The Y2K problem is actually a hydra-headed monster that rears its ugly head in multifarious ways.
The Y2K problem is actually a hydra-headed monster that rears its ugly head in multifarious ways. For instance, even if a patch handles the Y2K transition, it may not handle the leap year. Our astronomical year is 365.242 days on the Gregorian calendar. Falling short of 365.25 by .008 days/year causes big problems over time, so three-fourths of the century years are common (that is, non-leap), while those evenly divisible by 400 as, in the year 2000, are leap. So, any enduring Y2K fix has to accommodate the leap-year status in 2000 denied its century predecessor, 1900. In contrast, every year evenly divisible by 4000 is a common year despite the fact it's also evenly divisible by 400. Just think, our descendants may teleport themselves around the universe in search of quick fixes for the Y4K bug.
Moreover, even if the Y2K problem disappears, we will still have to deal with the sister problem of calculating the "elapsed time in Unix." A manual might say that Unix function x produces today's date in Register 1. In fact, it won't report the date at all, rather it will calculate the date on the basis of the number of seconds which have expired since January 1, 1970, until count, t = 2**31 (assuming the sign-bit is retained, this is Jan. 18, 2038). Just as with Wintel machines, we naively designed our computers for projectable predicates, but actually implemented nonprojectable ones in hardware.
There may be several layers of Y2K problems. In an earlier column, I used DOS as an example. Not only does DOS not roll-over automatically to the 21st century, it only recognizes dates reported by the real-time clock that fall within the interval 19802099. We observe that this only appears ad hoc and arbitrary until one traces back the origin of the PC. This gets even more convoluted when one looks at FILE_DATE values. In this case, the reported date is a compression of the DOS reported date according to the formula ((year-1980) x 512)+(month x 32)+day. Hence, Dec. 31, 1999 becomes the unsigned word integer 279Fh (10,143). It is interesting to note the roll-over for the file date would actually be 1980+2**7 years=2108, but since DOS will only recognize the 19th and 20th centuries, the file date will be undefined under DOS beyond 2099. As I observed before, the inductive fallacy which underlies Y2K is to be found in our hardware and the inner-most recesses of our BIOS.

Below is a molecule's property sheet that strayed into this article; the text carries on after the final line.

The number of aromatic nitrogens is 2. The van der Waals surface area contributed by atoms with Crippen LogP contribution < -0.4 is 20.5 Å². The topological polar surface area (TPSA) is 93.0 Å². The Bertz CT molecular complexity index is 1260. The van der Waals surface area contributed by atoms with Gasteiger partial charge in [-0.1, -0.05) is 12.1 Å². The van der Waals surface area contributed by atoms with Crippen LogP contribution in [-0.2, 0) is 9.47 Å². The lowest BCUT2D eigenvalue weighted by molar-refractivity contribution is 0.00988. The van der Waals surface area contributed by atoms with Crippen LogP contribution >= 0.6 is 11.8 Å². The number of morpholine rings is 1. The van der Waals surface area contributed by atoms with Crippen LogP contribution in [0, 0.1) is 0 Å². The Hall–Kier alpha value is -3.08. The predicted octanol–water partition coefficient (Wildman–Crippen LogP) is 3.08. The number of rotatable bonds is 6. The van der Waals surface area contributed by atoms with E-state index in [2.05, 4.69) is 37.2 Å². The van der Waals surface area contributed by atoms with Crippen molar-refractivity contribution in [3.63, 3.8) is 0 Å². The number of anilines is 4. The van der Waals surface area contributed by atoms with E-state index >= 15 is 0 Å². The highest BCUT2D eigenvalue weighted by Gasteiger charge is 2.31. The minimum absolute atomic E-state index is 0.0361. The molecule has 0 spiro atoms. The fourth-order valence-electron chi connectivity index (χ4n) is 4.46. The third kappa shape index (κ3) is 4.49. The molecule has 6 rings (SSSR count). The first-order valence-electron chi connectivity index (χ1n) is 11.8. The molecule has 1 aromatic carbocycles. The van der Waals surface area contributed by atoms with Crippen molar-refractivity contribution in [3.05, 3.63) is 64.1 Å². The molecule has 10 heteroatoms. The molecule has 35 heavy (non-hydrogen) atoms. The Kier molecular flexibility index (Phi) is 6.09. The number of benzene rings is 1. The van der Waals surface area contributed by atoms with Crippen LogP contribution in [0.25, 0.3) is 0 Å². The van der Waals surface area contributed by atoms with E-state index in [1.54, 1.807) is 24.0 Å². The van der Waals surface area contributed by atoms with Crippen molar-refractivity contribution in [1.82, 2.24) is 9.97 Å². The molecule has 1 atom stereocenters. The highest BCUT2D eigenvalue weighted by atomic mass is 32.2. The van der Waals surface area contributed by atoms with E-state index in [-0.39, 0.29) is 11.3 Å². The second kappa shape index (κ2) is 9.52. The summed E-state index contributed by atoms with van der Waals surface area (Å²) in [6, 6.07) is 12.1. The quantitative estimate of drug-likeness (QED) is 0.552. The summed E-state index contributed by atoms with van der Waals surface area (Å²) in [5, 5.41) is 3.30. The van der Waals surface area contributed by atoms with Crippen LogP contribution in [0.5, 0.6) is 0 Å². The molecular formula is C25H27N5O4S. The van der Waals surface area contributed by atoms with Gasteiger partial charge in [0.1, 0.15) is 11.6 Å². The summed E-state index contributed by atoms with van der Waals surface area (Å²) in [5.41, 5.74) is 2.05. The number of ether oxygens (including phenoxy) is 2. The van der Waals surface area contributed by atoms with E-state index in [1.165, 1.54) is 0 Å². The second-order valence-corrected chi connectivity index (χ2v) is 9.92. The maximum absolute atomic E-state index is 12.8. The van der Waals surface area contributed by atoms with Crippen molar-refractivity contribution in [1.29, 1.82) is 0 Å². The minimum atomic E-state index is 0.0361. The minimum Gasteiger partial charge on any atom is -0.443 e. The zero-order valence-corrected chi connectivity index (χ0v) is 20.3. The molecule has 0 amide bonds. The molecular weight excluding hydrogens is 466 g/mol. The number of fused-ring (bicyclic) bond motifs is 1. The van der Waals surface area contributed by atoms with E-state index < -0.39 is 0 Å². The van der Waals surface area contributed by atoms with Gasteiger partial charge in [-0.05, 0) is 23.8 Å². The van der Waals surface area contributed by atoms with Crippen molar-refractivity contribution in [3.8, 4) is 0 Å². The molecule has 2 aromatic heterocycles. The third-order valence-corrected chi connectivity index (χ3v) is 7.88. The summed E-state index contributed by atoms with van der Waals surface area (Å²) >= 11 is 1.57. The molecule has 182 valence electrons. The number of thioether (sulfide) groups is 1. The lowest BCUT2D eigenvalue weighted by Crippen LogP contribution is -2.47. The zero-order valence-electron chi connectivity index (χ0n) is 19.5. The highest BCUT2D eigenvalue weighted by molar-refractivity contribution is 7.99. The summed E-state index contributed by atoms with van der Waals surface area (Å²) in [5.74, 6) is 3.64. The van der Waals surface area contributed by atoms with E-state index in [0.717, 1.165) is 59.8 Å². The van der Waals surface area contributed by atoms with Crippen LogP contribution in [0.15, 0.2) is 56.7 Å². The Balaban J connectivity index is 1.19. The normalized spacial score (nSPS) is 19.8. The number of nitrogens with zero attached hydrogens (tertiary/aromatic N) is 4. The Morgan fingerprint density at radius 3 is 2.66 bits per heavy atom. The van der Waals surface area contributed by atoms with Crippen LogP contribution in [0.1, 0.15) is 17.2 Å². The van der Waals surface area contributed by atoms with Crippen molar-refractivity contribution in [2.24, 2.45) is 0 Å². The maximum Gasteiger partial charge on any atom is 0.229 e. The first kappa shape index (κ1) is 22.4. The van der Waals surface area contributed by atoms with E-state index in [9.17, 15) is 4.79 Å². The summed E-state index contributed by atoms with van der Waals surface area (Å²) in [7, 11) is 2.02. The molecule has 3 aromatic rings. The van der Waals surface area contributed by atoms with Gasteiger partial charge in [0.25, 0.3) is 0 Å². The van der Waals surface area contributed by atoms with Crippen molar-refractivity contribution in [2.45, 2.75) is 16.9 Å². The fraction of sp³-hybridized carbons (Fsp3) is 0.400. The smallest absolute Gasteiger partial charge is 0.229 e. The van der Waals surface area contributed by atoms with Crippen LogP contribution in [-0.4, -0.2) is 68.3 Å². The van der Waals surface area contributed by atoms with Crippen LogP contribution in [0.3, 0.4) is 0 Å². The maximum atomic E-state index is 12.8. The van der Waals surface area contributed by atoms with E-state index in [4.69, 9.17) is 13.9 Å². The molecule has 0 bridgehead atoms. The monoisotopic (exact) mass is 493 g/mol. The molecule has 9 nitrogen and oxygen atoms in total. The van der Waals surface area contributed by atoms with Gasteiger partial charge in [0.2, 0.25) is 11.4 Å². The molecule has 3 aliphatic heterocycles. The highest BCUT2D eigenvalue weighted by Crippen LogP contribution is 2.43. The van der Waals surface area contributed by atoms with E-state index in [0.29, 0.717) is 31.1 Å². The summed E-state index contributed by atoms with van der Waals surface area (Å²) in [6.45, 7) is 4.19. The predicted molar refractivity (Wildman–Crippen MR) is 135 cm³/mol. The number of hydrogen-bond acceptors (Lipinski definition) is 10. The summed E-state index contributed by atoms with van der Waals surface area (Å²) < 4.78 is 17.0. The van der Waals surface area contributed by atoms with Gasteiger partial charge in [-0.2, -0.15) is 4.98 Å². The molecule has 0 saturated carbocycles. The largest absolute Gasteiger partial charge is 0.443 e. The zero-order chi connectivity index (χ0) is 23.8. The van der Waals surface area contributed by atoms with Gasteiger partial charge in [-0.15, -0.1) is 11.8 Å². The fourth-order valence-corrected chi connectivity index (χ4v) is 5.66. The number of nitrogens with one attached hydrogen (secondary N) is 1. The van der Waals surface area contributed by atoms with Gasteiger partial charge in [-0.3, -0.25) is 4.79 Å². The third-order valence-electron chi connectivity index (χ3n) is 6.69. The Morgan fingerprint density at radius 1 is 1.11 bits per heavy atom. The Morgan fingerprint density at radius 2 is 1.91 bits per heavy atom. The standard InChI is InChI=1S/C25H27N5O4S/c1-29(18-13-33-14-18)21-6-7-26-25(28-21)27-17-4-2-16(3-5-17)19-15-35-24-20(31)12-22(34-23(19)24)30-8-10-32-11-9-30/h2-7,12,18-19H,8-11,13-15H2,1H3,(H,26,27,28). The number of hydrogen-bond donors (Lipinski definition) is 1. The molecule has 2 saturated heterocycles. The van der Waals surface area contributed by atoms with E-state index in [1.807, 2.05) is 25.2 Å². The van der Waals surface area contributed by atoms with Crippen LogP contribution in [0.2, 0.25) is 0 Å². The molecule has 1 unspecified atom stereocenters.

Still another example involves the lack of orthodoxy when it comes to four-byte REPORT_DATE standards (ISO, Microsoft, European). There are several in use, all incompatible with one another, which will continue to present headaches long after the aftertaste of Y2K has past.
Of course, we've seen as many potential solutions as there are potential pitfalls. The following categorization of Y2K fixes is adapted from Capers Jones article "Finding Time for the Year 2000 Repairs" (www.spr.com).